Cagot

Definitions

  • Webster's Revised Unabridged Dictionary
    • n Cagot One of a race inhabiting the valleys of the Pyrenees, who until 1793 were political and social outcasts (Christian Pariahs). They are supposed to be a remnant of the Visigoths.
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Century Dictionary and Cyclopedia
    • n cagot One of an outcast race inhabiting the French and Spanish Pyrenees, of remote but unknown origin. Congenital deformity is common among them, owing to their long residence in the deep, sunless valleys, and to the hardships they have endured. Their chief physical peculiarity is said to be the absence of the lower lobe of the ear. They were long proscribed, and held as lepers and heretics. The French Revolution gave them their civil rights, and their condition has been much improved.
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Chambers's Twentieth Century Dictionary
    • n Cagot kag′ō one of an outcast race found scattered in the district of the western Pyrenees, most likely the descendants of lepers.
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Etymology

Webster's Revised Unabridged Dictionary
F
Chambers's Twentieth Century Dictionary
Fr.; origin unknown.

Usage

In literature:

From the descriptions there is a decided difference between the Cagots and the cretins.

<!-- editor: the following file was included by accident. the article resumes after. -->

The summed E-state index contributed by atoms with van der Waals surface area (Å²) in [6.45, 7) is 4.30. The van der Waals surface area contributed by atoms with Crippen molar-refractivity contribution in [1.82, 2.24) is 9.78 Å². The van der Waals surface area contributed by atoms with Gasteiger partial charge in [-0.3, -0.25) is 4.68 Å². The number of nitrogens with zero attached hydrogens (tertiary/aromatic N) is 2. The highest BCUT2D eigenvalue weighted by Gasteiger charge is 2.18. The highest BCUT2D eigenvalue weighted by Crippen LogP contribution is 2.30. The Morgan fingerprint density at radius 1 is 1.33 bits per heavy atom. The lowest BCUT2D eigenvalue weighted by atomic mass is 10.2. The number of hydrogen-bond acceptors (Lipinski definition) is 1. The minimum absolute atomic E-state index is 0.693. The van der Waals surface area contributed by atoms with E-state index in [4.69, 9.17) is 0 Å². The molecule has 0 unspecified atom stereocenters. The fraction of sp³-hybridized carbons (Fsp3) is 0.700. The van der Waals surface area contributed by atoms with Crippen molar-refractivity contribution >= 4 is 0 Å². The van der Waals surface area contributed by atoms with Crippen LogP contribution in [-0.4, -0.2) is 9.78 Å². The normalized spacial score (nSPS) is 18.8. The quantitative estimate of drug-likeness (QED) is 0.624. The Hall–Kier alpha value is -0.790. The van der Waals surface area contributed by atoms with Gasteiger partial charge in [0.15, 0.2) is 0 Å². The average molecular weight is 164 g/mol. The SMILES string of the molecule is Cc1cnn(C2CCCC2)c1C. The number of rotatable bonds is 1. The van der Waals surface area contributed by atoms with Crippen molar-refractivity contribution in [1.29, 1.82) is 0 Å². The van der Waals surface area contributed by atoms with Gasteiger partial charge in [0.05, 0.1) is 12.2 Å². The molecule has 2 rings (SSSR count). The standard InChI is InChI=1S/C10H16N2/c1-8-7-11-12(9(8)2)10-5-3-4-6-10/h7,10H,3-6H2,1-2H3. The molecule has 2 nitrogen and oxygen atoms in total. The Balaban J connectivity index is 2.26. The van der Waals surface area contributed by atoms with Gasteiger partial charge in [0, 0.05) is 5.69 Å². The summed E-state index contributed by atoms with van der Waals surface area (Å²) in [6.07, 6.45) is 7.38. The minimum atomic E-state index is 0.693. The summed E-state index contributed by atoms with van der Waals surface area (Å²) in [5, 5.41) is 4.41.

"Anomalies and Curiosities of Medicine" by George M. Gould
CAGOTS, a people found in the Basque provinces, Bearn, Gascony and Brittany.
"Encyclopaedia Britannica, 11th Edition, Volume 4, Part 4" by Various
All travellers speak of the Cagots, and make allusion to them, but nothing very positive is told.
"Béarn and the Pyrenees" by Louisa Stuart Costello
The "cagots" of mid-France are the descendants of former leper families.
"More Science From an Easy Chair" by Sir E. Ray (Edwin Ray) Lankester
Cagots, notices of, 428.
"Notes and Queries, Index of Volume 5, January-June, 1852" by Various
The Cagots, however, were not cretins.
"Encyclopaedia Britannica, 11th Edition, Volume 7, Slice 6" by Various
The following is an illustration of the Cagots' or Agots' songs.
"Basque Legends" by Wentworth Webster
Then, as before the first French revolution, the Cagots had a particular place and door set apart for them in the churches.
"Notes and Queries, Vol. IV, Number 98, September 13, 1851" by Various
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